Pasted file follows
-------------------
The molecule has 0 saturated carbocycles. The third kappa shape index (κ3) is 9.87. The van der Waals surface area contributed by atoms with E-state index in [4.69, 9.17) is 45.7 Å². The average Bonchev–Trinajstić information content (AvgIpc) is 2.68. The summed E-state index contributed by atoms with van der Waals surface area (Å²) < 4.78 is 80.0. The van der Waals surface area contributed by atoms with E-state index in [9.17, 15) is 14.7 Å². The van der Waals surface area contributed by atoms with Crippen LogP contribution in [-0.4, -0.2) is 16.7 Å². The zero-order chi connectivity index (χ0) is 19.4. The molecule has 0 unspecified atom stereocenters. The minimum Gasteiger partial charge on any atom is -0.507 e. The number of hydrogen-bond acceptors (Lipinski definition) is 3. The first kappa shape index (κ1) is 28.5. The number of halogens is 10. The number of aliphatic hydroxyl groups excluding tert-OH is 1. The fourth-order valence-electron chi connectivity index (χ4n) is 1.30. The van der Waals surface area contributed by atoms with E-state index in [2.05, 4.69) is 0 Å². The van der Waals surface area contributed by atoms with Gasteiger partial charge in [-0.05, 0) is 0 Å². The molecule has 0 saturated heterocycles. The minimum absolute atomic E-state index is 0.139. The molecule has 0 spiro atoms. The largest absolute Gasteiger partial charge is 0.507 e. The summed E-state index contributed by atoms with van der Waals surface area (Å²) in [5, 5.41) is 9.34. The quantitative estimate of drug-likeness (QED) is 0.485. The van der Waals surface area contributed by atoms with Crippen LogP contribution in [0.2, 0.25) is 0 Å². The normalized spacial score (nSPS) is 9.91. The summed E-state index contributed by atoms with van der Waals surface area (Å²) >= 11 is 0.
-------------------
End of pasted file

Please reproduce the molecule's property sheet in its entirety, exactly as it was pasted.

The molecule has 0 saturated carbocycles. The third kappa shape index (κ3) is 9.87. The van der Waals surface area contributed by atoms with E-state index in [4.69, 9.17) is 45.7 Å². The average Bonchev–Trinajstić information content (AvgIpc) is 2.68. The summed E-state index contributed by atoms with van der Waals surface area (Å²) < 4.78 is 80.0. The van der Waals surface area contributed by atoms with E-state index in [9.17, 15) is 14.7 Å². The van der Waals surface area contributed by atoms with Crippen LogP contribution in [-0.4, -0.2) is 16.7 Å². The zero-order chi connectivity index (χ0) is 19.4. The molecule has 0 unspecified atom stereocenters. The minimum Gasteiger partial charge on any atom is -0.507 e. The number of hydrogen-bond acceptors (Lipinski definition) is 3. The first kappa shape index (κ1) is 28.5. The number of halogens is 10. The number of aliphatic hydroxyl groups excluding tert-OH is 1. The fourth-order valence-electron chi connectivity index (χ4n) is 1.30. The van der Waals surface area contributed by atoms with E-state index in [2.05, 4.69) is 0 Å². The van der Waals surface area contributed by atoms with Gasteiger partial charge in [-0.05, 0) is 0 Å². The molecule has 0 saturated heterocycles. The minimum absolute atomic E-state index is 0.139. The molecule has 0 spiro atoms. The largest absolute Gasteiger partial charge is 0.507 e. The summed E-state index contributed by atoms with van der Waals surface area (Å²) in [5, 5.41) is 9.34. The quantitative estimate of drug-likeness (QED) is 0.485. The van der Waals surface area contributed by atoms with Crippen LogP contribution in [0.2, 0.25) is 0 Å². The normalized spacial score (nSPS) is 9.91. The summed E-state index contributed by atoms with van der Waals surface area (Å²) >= 11 is 0.